Pinotage is a cross between Pinot Noir and Cinsault, not a blend, but an actual crossing of these two French varieties which somehow happened in South Africa some decades ago. As a result, it has become South Africa's signature grape. While South African Cabernet Sauvignon and Shiraz have come to the fore in the ever increasing trend of wine internationalisation, it is actually Pinotage which is much more interesting.
When I visited South Africa some ten years ago, its red wines were rustic and earthy most of the time, and not very refined. On this visit, I was pleasantly surprised about the general quality improvement. I did not taste expensive wines there, mainly bottles in the $15 to $25 per bottle range. There is no point to individually review them for this audience, but my impression of the Pinotages was generally this: The wines were well structured and elegant. They showed generous fruit flavours and often had floral and lifted characteristics. The Cinsault makes this wine weightier than a Pinot Noir, delivering a very satisfying mouthfeel. Lighter than Cabernet or Shiraz, they accompanied food really well. The better ones had satisfying lasting finishes.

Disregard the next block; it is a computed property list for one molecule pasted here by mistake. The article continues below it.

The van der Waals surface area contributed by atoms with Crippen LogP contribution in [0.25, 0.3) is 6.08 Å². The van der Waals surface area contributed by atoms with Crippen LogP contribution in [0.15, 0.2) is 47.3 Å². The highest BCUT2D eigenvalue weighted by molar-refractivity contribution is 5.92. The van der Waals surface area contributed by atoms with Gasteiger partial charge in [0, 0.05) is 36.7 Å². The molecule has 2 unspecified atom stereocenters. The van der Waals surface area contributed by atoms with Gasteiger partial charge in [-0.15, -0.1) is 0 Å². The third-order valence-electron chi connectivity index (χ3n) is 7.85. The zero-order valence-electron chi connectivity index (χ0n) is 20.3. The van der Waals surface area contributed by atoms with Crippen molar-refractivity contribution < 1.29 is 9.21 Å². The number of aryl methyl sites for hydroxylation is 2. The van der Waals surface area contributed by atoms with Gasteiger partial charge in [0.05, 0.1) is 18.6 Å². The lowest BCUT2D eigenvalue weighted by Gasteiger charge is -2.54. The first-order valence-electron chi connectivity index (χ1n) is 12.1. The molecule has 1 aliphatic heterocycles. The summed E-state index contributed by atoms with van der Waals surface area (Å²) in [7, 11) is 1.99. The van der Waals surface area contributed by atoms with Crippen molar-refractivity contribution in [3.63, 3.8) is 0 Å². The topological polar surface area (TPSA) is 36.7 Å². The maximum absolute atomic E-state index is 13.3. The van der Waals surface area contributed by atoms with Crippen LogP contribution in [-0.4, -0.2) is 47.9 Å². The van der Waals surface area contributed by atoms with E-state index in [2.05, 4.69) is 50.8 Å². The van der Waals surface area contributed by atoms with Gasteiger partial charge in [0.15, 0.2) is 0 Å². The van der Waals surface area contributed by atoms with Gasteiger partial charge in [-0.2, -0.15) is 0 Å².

When you have a chance, try a Pinotage. I found it intriguing and worth while.